Yet for many people, continuing to work in later life is no easy task. It may not be a realistic option for people with work-limiting health or disabling conditions to remain in the workforce, and older people of color on average experience earlier onset of such conditions. Additionally, age discrimination is a barrier for many people seeking to remain employed or return to employment. Notably, age discrimination may be amplified among older women (Burn et al., 2020), and among racial and ethnic minorities (Delaney and Lahey, 2019). Given that types of jobs and industries, levels of discrimination, and social investments in human capital differ across U.S. states and communities, it is not surprising that disparities in later-life financial well-being also differ across geographic locations.
Several interventions could pave the way for addressing economic security among older people. As the foundations of a secure retirement for millions of Americans, Social Security and Medicare must be protected and strengthened. These programs are especially essential in promoting retirement security among older persons of color, who rely more heavily on them than do their White counterparts (Hou and Sanzenbacher, 2020; see also this issue). Reducing the cost of housing and healthcare is necessary to safeguard economic security in later life, as they represent the biggest components of older Americans’ budgets. In addition, it is necessary to build culturally and linguistically inclusive strategies to promote awareness of and access to programs that help bridge the gap between financial resources and essential expenses, such as SNAP (Supplemental Nutrition Assistant Program, or food stamp) benefits, housing subsidies, and fuel assistance.
A place-based analysis that situates individuals within their geographic locations reveals how racial and ethnic disparities intersect with spatial disparities in economic insecurity at older ages, providing a nuanced reflection of the precarious financial situations many older people experience. These intersecting patterns of disparities stem from not only risks and disadvantages accumulated over the life course, but also the variable social and economic contexts that accompany the aging experience, rendering visible the risks and uncertainties carried into later life. The realities of living with insufficient economic resources among many older people, especially older people of color, are manifested through not only experienced hardship such as food insecurity and delayed or skipped medical care, but also adverse health and social consequences. These realities serve as a reminder of the structural inequalities in our society, and underscore the importance of sustained social commitments, services, and protections to help vulnerable people age in place with dignity, especially in times of crisis during which already precarious situations are exacerbated, and inequalities compounded.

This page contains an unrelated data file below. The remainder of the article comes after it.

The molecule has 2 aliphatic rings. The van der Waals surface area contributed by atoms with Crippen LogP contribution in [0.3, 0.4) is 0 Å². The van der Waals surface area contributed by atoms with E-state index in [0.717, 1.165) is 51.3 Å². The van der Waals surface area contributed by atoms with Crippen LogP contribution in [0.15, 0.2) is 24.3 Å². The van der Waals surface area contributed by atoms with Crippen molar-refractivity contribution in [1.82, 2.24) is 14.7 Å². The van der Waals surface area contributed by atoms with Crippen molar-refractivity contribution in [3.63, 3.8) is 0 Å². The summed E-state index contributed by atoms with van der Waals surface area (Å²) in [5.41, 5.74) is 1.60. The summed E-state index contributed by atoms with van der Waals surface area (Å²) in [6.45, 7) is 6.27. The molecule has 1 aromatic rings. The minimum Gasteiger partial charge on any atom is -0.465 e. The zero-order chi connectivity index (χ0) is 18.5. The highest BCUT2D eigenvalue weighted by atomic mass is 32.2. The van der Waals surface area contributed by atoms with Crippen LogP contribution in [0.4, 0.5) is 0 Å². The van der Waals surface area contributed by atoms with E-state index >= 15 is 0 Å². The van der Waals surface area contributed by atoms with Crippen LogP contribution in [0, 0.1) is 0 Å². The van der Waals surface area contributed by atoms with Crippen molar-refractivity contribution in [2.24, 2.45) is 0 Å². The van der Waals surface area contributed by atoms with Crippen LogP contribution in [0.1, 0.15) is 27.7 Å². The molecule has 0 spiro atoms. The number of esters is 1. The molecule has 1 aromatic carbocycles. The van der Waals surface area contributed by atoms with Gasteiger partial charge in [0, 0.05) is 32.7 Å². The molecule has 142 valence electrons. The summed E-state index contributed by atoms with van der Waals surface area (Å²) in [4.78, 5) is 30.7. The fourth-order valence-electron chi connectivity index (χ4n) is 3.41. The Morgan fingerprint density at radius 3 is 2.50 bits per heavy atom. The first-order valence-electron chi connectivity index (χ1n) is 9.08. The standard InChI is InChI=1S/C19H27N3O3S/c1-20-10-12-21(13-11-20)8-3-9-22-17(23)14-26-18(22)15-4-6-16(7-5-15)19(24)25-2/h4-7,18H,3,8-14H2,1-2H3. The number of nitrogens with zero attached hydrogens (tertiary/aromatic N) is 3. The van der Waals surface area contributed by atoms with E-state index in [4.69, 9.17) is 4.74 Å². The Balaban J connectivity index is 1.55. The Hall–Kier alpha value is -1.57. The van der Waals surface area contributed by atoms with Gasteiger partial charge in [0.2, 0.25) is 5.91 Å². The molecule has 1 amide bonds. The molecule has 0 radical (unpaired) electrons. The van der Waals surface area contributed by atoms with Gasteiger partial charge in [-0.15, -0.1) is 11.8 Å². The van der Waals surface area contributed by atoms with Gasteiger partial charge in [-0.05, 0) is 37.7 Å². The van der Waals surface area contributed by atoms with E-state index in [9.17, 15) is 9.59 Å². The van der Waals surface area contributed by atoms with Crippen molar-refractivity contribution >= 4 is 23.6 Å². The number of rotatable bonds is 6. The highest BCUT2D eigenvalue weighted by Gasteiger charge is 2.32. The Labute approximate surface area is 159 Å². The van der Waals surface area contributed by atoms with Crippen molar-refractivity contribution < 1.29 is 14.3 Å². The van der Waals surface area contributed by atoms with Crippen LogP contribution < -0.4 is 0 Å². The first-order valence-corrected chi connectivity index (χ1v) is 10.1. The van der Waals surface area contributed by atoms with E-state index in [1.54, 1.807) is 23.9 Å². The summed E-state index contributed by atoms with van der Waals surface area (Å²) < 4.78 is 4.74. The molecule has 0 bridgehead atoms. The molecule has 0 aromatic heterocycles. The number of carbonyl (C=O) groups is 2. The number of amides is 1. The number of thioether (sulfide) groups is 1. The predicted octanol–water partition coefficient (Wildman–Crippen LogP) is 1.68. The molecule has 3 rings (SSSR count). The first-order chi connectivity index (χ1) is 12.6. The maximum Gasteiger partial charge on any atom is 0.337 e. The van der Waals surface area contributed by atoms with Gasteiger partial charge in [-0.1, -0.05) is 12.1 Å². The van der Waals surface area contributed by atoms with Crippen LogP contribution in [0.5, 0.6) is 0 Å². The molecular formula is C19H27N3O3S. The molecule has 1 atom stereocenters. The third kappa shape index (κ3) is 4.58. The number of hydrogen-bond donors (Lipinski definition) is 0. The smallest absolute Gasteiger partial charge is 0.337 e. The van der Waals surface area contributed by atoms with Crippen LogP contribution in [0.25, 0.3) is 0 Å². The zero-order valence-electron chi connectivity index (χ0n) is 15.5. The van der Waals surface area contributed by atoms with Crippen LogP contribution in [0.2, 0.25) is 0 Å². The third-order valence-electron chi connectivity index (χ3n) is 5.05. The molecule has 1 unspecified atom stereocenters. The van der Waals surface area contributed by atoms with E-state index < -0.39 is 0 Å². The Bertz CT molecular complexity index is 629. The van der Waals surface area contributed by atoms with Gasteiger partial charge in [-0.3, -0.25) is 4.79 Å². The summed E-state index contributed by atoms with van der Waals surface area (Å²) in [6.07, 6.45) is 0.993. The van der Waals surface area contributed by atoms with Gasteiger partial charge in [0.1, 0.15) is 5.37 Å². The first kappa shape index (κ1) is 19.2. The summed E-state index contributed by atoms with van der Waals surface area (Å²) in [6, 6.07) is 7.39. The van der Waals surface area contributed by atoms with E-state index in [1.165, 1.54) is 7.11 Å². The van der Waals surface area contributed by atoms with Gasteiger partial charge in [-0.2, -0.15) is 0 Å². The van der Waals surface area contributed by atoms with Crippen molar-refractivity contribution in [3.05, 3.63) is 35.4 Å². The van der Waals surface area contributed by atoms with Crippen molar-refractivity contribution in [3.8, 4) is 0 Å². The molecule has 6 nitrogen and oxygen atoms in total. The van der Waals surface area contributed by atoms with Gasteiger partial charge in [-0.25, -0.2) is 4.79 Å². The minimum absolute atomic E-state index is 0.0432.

Acknowledgements: We acknowledge with appreciation the support of the RRF Foundation for Aging, the National Council on Aging, The Silver Century Foundation, The Henry and Marilyn Taub Foundation, and the Gary and Mary West Foundation. Thanks also to our UMass Boston colleagues Len Fishman and Marc Cohen, and to members of the Elder Index Strategy Group.
Jan E. Mutchler, PhD, is a professor in the Department of Gerontology and director of the Center for Social and Demographic Research on Aging in the Gerontology Institute at the University of Massachusetts Boston. She can be reached at Jan.Mutchler@umb.edu. Yang Li, MS, and Nidya Velasco Roldán, MS, are both doctoral candidates in the Department of Gerontology and research assistants in the Center for Social and Demographic Research on Aging in the Gerontology Institute at the University of Massachusetts Boston.